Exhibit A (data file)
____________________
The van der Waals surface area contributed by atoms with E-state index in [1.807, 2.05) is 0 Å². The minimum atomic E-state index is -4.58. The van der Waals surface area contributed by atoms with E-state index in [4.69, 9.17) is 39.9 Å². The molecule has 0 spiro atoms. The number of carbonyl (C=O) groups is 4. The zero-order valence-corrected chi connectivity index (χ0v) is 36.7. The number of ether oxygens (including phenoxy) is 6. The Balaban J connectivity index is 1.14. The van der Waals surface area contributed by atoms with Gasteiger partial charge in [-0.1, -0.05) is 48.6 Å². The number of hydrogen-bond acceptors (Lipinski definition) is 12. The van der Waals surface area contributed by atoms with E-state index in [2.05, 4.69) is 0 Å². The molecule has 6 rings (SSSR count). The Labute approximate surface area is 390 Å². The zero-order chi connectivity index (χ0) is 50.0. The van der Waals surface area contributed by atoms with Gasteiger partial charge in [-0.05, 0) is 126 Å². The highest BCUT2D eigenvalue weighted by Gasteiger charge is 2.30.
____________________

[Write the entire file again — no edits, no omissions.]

The van der Waals surface area contributed by atoms with E-state index in [1.807, 2.05) is 0 Å². The minimum atomic E-state index is -4.58. The van der Waals surface area contributed by atoms with E-state index in [4.69, 9.17) is 39.9 Å². The molecule has 0 spiro atoms. The number of carbonyl (C=O) groups is 4. The zero-order valence-corrected chi connectivity index (χ0v) is 36.7. The number of ether oxygens (including phenoxy) is 6. The Balaban J connectivity index is 1.14. The van der Waals surface area contributed by atoms with Gasteiger partial charge in [-0.1, -0.05) is 48.6 Å². The number of hydrogen-bond acceptors (Lipinski definition) is 12. The van der Waals surface area contributed by atoms with E-state index in [2.05, 4.69) is 0 Å². The molecule has 6 rings (SSSR count). The Labute approximate surface area is 390 Å². The zero-order chi connectivity index (χ0) is 50.0. The van der Waals surface area contributed by atoms with Gasteiger partial charge in [-0.05, 0) is 126 Å². The highest BCUT2D eigenvalue weighted by Gasteiger charge is 2.30.